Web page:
Make haste


      • encourage someone to hurry
        Prompt someone to move quickly or to complete a task without delay

      • indicate urgency
        Express the need to act quickly or to expedite a process

    Examples of Make haste

    • The manager urged the sales team to make haste in meeting the sales quotas for the quarter, as the deadline was fast approaching.

      This idiomatic expression means to act quickly and with urgency. By using this idiom, the manager was conveying a sense of urgency and importance to the sales team, encouraging them to put in extra effort and work quickly in order to meet the challenging sales goals.

    • In order to catch the train, she made haste, sprinting to the platform just in time.

      Here, the idiom is used to indicate that the person moved quickly in order to meet a specific deadline or goal. In this example, the person had to hurry in order to make it to the train, as she was running late. Her quickness and urgency allowed her to catch the train just in time.

    • The students crammed for the exams, making haste to memorize the necessary formulas and facts.

      This idiomatic expression signifies that the students studied quickly and intensely in order to prepare for the exams. By using this idiom, we can recognize that the students had to act urgently in order to succeed in their exams.

    • The chef rushed to the kitchen to begin cooking as soon as possible, making haste to prepare the delicious meal the guests were expecting.

      The use of the idiom in this example highlights the urgency and importance of the chef's actions. By using the idiom, we understand that the chef knew that time was of the essence, as the guests were eagerly anticipating the meal that the chef was preparing.

    • The boss insisted that the sales team should make haste in finalizing the deals with the potential clients.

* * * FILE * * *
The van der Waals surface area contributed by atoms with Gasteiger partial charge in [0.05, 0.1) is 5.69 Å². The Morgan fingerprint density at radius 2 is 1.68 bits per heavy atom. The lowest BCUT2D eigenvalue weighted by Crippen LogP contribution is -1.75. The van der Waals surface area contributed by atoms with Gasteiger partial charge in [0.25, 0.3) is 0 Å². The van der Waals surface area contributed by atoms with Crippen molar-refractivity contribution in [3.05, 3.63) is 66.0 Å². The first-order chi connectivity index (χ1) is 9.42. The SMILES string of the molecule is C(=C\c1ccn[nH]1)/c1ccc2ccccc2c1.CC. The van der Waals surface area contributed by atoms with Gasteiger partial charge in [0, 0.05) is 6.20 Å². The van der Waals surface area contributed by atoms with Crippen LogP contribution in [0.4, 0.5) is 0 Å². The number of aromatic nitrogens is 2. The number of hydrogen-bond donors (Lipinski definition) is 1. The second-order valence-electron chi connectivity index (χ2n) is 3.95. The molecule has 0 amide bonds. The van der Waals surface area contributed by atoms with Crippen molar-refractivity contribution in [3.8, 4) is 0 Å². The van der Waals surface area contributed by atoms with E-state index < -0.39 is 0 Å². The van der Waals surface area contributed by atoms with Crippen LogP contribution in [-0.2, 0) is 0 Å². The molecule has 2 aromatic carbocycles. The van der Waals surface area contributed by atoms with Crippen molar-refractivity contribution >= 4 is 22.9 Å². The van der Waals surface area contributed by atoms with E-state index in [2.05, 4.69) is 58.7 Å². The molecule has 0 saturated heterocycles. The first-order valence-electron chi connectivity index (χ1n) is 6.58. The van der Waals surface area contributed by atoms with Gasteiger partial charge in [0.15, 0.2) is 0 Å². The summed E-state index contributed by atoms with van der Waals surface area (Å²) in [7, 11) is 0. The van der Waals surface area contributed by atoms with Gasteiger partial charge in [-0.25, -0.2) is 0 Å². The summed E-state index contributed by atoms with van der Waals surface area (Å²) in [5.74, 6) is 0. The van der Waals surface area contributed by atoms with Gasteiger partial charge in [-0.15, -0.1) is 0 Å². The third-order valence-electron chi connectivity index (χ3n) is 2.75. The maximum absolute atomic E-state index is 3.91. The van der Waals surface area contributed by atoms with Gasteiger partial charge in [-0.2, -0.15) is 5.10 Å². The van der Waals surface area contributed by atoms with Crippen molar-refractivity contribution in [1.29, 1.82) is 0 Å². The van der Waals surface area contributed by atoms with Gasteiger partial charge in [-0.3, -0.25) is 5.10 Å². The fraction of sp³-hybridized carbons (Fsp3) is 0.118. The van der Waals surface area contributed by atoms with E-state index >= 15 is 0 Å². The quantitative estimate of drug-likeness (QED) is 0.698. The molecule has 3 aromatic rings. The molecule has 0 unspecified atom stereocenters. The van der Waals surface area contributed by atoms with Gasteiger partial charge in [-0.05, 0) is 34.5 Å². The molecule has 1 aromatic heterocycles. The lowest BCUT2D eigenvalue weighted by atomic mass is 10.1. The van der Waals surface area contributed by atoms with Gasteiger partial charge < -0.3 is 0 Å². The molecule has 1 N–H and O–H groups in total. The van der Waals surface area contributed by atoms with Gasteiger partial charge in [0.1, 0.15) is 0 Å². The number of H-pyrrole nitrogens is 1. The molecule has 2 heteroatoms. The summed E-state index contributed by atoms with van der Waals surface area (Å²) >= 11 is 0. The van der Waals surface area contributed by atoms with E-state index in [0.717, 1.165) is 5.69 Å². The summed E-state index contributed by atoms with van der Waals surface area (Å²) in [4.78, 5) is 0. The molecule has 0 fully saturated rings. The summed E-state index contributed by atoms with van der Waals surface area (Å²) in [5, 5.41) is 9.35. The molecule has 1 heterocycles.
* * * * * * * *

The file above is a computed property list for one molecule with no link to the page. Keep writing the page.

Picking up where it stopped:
In this example, 'make haste' is used as a phrase to imply that the sales team should speed up the process of finalizing the deals, as the boss has an urgent need for the sales to be completed.

    • The chef advised the customers to make haste while drinking their beverages during the dinner service, as the restaurant had a strict policy against wastage.

      Here, 'make haste' is being used to suggest that the customers should finish their drinks promptly, as the restaurant has a policy against wasting drinks.

    • The traffic police announced an emergency and instructed the motorists to make haste to avoid getting stuck in the massive traffic jam.

      In this example, 'make haste' is used to indicate that the motorists should quickly move their vehicles to avoid getting caught in a traffic jam due to the emergency situation.

    • The school principal directed the students to make haste and leave the classroom immediately, as there was an unexpected fire in the school building.

      Here, 'make haste' is employed to stress the need for the students to promptly depart from the classroom due to an emergency situation.


    The idiom "make haste" is used to urge someone to hurry up or to emphasize the need for swift action. It can be used in a variety of contexts, such as when someone is running late or when there is a pressing need to complete a task promptly. The intention behind the idiom is to prompt action and to convey a sense of urgency.

    Origin of "Make haste"

    The origin of the idiom "make haste" can be traced back to Middle English, where "haste" referred to speed or urgency. The word "haste" itself has roots in Old French and ultimately derives from the Latin word "festinare," meaning "to hurry." Over time, the phrase "make haste" became a common way to urge someone to move quickly or to emphasize the need for prompt action. It has since become a widely used idiom in the English language, conveying the importance of acting swiftly in various situations. Examples of its usage can be found in literature, speeches, and everyday conversations, highlighting its enduring relevance and significance.